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To this day, his work is paid due attention by museums at home and abroad and by private collectors all over the world.
José Vermeersch presents these well-known images in a unique way. He starts with the feet and from there, piece by piece, he molds all body parts from thin layers of clay. As the base dries and can provide support, the whole picture grows out. Vermeersch often uses different types of clay interchangeably.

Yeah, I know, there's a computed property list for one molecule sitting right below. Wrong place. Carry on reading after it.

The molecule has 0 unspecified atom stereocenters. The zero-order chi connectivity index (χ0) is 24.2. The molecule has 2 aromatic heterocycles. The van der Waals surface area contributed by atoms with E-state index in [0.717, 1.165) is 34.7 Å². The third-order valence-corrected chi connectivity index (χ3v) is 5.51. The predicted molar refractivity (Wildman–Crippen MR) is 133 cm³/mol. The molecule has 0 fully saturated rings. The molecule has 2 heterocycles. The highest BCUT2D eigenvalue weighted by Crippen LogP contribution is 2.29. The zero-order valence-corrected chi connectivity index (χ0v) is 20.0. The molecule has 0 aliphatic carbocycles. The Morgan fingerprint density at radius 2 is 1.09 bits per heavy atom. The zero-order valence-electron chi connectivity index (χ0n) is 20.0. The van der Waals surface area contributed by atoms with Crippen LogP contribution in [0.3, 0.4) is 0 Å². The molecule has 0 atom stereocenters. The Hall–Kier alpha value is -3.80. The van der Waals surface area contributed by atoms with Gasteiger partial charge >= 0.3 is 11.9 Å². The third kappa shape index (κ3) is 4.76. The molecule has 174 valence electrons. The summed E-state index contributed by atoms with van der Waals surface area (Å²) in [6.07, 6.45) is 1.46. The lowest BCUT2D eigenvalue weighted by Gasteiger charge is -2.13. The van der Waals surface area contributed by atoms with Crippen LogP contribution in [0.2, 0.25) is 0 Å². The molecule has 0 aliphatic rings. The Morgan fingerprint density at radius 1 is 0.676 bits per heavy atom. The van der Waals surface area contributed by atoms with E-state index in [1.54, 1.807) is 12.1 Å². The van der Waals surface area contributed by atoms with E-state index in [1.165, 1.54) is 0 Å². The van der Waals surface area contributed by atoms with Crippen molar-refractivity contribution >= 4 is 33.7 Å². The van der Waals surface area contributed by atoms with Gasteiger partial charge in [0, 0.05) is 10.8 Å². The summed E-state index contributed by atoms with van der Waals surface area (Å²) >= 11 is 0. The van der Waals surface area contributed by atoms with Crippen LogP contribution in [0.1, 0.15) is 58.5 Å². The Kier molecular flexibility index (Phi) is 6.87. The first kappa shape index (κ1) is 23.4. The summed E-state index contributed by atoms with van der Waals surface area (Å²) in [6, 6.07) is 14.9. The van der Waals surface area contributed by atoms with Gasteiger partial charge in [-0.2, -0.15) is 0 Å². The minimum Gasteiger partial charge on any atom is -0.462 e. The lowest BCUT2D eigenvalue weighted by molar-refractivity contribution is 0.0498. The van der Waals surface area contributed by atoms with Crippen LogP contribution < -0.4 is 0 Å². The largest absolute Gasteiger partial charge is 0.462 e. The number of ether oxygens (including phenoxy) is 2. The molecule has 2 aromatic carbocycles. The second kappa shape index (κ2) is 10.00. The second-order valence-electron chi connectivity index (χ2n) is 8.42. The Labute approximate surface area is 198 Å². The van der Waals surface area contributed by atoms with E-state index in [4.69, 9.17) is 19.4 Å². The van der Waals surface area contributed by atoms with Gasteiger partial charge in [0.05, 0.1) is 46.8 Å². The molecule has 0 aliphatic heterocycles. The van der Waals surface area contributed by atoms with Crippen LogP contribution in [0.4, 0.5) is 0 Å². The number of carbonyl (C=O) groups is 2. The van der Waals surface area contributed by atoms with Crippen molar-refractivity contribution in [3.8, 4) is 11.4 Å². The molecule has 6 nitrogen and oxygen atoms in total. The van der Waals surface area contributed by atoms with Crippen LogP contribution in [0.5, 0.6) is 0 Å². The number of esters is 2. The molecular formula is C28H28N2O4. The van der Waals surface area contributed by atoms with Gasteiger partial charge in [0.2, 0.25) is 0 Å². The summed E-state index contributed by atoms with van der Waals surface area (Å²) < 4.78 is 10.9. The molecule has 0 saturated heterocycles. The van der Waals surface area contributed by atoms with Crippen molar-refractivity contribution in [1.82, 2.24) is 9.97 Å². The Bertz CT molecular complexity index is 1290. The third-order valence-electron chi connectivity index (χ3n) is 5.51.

Vermeersch deliberately leaves the traces of the construction process visible, or deliberately creates openings. In this way he makes it clear that the image is hollow and creates an impression of lightness, of fragility. The ceramic is a skin, breathable and vulnerable.
At least as often he has left the movement undefined, only showing its beginnings or excluding it altogether. Standing figures without heads and arms therefore lose no expressive power.
This sculpture is a very exceptional and early work from 1969, due to its exceptional size and technique of the hollow statue, where the statue is not completely finished.
José Vermeersch died in 1997.
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